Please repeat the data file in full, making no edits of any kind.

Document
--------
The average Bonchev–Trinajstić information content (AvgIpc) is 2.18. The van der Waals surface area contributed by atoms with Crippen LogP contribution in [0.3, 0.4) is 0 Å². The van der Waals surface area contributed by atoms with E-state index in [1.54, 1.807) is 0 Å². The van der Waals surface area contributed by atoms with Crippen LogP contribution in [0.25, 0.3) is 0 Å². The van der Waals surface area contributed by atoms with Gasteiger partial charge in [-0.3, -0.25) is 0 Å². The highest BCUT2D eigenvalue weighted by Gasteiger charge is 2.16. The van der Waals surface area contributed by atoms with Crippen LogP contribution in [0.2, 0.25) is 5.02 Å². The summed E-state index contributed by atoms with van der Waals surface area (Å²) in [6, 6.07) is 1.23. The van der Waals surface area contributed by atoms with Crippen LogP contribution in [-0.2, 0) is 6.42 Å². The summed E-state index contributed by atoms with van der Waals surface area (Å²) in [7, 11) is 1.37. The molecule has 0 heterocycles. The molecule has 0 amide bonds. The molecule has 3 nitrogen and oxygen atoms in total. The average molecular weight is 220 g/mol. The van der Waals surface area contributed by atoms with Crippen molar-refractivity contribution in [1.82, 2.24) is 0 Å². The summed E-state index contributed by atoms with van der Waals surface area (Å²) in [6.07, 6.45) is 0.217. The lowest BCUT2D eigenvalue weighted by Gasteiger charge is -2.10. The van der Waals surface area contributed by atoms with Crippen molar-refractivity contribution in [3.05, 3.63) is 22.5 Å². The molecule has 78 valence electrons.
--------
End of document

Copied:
The average Bonchev–Trinajstić information content (AvgIpc) is 2.18. The van der Waals surface area contributed by atoms with Crippen LogP contribution in [0.3, 0.4) is 0 Å². The van der Waals surface area contributed by atoms with E-state index in [1.54, 1.807) is 0 Å². The van der Waals surface area contributed by atoms with Crippen LogP contribution in [0.25, 0.3) is 0 Å². The van der Waals surface area contributed by atoms with Gasteiger partial charge in [-0.3, -0.25) is 0 Å². The highest BCUT2D eigenvalue weighted by Gasteiger charge is 2.16. The van der Waals surface area contributed by atoms with Crippen LogP contribution in [0.2, 0.25) is 5.02 Å². The summed E-state index contributed by atoms with van der Waals surface area (Å²) in [6, 6.07) is 1.23. The van der Waals surface area contributed by atoms with Crippen LogP contribution in [-0.2, 0) is 6.42 Å². The summed E-state index contributed by atoms with van der Waals surface area (Å²) in [7, 11) is 1.37. The molecule has 0 heterocycles. The molecule has 0 amide bonds. The molecule has 3 nitrogen and oxygen atoms in total. The average molecular weight is 220 g/mol. The van der Waals surface area contributed by atoms with Crippen molar-refractivity contribution in [1.82, 2.24) is 0 Å². The summed E-state index contributed by atoms with van der Waals surface area (Å²) in [6.07, 6.45) is 0.217. The lowest BCUT2D eigenvalue weighted by Gasteiger charge is -2.10. The van der Waals surface area contributed by atoms with Crippen molar-refractivity contribution in [3.05, 3.63) is 22.5 Å². The molecule has 78 valence electrons.